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CTAGS(1)							      CTAGS(1)

NAME    [Toc]    [Back]

     ctags - create a tags file

SYNOPSIS    [Toc]    [Back]

     ctags [ -BFatuwvx ] [ -f tagsfile ] name ...

DESCRIPTION    [Toc]    [Back]

     Ctags makes a tags	file for ex(1) from the	specified C, Pascal, Fortran,
     YACC, lex,	and lisp sources.  A tags file gives the locations of
     specified objects (in this	case functions and typedefs) in	a group	of
     files.  Each line of the tags file	contains the object name, the file in
     which it is defined, and an address specification for the object
     definition. Functions are searched	with a pattern,	typedefs with a	line
     number. Specifiers	are given in separate fields on	the line, separated by
     blanks or tabs.  Using the	tags file, ex can quickly find these objects

     If	the -x flag is given, ctags produces a list of object names, the line
     number and	file name on which each	is defined, as well as the text	of
     that line and prints this on the standard output.	This is	a simple index
     which can be printed out as an off-line readable function index.

     Normally ctags places the tag descriptions	in a file called tags; this
     may be overridden with the	-f option.

     Files whose names end in .c or .h are assumed to be C source files	and
     are searched for C	routine	and macro definitions.	Files whose names end
     in	.y are assumed to be YACC source files.	 Files whose names end in .l
     are assumed to be either lisp files if their first	non-blank character is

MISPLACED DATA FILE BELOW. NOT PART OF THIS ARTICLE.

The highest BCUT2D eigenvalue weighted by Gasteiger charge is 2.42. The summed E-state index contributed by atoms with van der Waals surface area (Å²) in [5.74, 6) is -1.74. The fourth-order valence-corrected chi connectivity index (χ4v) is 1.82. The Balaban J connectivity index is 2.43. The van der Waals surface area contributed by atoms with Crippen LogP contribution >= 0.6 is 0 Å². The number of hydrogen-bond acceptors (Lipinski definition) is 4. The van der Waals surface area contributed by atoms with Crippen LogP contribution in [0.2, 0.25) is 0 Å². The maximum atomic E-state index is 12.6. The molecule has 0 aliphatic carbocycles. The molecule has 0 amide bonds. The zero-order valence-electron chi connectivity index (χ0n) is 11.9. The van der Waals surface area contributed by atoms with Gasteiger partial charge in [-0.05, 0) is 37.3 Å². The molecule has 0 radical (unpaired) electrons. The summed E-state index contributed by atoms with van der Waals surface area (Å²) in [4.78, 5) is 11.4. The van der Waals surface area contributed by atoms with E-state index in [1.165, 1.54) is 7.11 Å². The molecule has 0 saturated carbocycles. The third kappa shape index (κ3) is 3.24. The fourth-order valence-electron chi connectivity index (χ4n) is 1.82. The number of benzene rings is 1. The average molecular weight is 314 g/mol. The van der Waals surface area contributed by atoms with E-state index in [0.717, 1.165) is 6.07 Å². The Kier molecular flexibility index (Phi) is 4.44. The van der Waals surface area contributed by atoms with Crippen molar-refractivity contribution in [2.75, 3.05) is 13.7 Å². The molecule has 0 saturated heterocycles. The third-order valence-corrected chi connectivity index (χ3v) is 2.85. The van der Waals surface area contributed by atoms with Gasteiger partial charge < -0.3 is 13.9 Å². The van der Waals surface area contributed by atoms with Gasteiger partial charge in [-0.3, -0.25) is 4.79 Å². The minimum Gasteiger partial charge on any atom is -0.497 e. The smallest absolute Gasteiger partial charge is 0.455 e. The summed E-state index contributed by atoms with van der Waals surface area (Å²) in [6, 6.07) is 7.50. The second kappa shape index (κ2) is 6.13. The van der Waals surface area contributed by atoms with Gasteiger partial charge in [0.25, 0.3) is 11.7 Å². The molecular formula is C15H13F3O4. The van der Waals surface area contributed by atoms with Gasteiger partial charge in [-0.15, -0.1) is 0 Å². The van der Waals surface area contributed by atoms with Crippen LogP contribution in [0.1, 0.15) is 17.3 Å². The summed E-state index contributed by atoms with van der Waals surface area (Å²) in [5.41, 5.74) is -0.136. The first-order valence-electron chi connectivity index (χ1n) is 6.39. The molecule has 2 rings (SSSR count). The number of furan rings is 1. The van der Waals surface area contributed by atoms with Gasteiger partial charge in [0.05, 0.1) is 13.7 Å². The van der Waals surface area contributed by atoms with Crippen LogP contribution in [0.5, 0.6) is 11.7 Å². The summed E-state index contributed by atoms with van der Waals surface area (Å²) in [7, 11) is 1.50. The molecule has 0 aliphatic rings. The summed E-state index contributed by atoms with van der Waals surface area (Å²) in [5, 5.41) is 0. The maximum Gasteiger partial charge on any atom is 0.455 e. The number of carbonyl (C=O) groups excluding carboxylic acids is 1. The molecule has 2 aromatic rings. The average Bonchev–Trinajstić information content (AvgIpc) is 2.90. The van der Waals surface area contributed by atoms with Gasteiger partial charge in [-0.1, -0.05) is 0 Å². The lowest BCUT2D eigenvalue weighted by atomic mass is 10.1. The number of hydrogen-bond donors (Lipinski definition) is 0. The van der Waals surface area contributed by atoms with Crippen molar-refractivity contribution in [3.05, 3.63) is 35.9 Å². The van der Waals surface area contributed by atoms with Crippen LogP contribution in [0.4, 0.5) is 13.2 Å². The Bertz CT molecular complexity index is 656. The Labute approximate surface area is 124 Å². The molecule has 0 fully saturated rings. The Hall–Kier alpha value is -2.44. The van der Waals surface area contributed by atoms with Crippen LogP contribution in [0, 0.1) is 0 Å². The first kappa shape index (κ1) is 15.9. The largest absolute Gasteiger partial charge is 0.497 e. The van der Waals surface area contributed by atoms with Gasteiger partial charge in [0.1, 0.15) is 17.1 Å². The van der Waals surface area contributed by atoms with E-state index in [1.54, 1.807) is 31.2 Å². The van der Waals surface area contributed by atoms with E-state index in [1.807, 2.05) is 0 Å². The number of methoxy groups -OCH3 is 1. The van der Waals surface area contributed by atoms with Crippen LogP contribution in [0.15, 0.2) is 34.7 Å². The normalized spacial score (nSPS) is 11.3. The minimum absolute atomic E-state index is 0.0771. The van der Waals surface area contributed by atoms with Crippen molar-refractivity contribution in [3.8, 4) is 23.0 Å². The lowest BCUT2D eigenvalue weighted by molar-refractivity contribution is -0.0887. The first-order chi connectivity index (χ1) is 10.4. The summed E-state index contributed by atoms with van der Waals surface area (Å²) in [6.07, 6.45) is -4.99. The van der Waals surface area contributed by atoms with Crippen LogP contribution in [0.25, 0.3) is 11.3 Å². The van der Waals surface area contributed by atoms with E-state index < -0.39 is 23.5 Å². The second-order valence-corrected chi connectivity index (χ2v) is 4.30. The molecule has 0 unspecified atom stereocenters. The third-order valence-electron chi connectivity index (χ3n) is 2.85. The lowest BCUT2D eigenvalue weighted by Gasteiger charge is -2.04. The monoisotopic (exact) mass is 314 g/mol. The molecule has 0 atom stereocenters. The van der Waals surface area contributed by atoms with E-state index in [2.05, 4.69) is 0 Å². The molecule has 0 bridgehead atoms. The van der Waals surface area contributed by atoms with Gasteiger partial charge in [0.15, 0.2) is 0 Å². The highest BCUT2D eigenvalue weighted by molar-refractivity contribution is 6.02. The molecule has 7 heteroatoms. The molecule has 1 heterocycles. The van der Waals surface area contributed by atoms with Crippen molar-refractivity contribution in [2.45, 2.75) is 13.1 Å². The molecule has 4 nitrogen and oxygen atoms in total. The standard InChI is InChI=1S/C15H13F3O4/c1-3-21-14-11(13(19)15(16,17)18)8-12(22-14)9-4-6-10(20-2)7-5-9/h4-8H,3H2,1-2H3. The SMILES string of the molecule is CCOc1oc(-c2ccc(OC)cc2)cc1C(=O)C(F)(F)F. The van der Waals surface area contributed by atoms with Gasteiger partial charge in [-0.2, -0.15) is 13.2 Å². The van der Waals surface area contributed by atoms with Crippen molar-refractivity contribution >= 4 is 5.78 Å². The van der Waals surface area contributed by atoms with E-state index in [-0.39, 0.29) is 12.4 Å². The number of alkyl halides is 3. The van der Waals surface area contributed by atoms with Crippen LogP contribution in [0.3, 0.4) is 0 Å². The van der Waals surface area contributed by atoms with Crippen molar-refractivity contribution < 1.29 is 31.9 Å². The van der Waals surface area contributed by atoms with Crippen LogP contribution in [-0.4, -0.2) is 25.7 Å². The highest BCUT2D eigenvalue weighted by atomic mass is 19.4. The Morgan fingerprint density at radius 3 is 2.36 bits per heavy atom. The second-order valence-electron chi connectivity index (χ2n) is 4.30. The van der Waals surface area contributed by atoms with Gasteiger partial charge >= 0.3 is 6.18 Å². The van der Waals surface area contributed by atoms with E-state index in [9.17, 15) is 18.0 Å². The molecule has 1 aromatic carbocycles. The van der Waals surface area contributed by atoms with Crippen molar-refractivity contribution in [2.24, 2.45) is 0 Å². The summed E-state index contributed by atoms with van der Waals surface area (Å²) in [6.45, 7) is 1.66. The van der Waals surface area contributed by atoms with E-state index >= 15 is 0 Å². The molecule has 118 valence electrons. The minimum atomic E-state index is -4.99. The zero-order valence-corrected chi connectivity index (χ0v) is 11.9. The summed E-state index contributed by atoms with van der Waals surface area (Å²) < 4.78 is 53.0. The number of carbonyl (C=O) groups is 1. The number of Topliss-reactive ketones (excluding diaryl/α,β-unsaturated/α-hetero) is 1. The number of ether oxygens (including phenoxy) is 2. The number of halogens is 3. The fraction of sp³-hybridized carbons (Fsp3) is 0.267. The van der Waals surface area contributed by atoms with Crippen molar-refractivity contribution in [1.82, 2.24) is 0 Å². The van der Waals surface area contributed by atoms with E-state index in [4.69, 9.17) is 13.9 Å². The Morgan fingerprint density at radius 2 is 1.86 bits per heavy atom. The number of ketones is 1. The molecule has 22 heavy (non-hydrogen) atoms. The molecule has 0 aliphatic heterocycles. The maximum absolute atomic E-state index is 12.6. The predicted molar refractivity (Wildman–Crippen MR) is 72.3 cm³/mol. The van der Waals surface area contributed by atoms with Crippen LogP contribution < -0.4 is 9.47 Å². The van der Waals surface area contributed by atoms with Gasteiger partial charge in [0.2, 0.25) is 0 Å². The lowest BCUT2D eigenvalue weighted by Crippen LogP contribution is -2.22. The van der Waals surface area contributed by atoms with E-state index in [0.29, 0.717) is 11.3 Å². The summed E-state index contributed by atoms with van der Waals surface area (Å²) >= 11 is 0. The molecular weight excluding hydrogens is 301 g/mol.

`;', `(', or `[', or lex files otherwise.	Other files are	first examined
     to	see if they contain any	Pascal or Fortran routine definitions; if not,
     they are processed	again looking for C definitions.

     Other options are:

     -F	  use forward searching	patterns (/.../) (default).

     -B	  use backward searching patterns (?...?).

     -a	  append to tags file.	Since ex and vi	use a binary search to locate
	  tags,	the resulting tags file	should be sorted using sort(1).

     -t	  create tags for typedefs.

     -v	  Produce on the standard output an index of the form expected by
	  vgrind(1).  This listing contains the	function name, file name, and
	  page number (assuming	64 line	pages).

     -w	  suppressing warning diagnostics.

									Page 1

CTAGS(1)							      CTAGS(1)

     -u	  causing the specified	files to be updated in tags, that is, all
	  references to	them are deleted, and the new values are appended to
	  the file.  (Beware: this option is implemented in a way which	is
	  rather slow; it is usually faster to simply rebuild the tags file.)

     The tag main is treated specially in C programs.  The tag formed is
     created by	prepending M to	the name of the	file, with a trailing .c
     removed, if any, and leading pathname components also removed.  This
     makes use of ctags	practical in directories with more than	one program.

EXIT STATUS    [Toc]    [Back]

     ctags exits with a	value of greater than zero if an error occurs or a
     value of zero if successful completion results.  ctags writes to standard
     error with	its diagnostic messages.  ctags	writes to standard output with
     information resulting in the successful execution of its options and

FILES    [Toc]    [Back]

     tags      output tags file

SEE ALSO    [Toc]    [Back]

     ex(1), vi(1)

BUGS    [Toc]    [Back]

     Recognition of functions, subroutines and procedures for FORTRAN and
     Pascal is done is a very simpleminded way.	 No attempt is made to deal
     with block	structure; if you have two Pascal procedures in	different
     blocks with the same name you lose.

     The method	of deciding whether to look for	C or Pascal and	FORTRAN
     functions is a hack.

     Does not know about #ifdefs.

     Should know about Pascal types.

     Use of -tx	shows only the last line of typedefs.  Relies on the input
     being well	formed to detect typedefs.  Typedefs are only partly
     understood.  typedef const	unsigned short int Z; generates	output which
     claims unsigned , short, int , and	Z are all typedefs.

									PPPPaaaaggggeeee 2222
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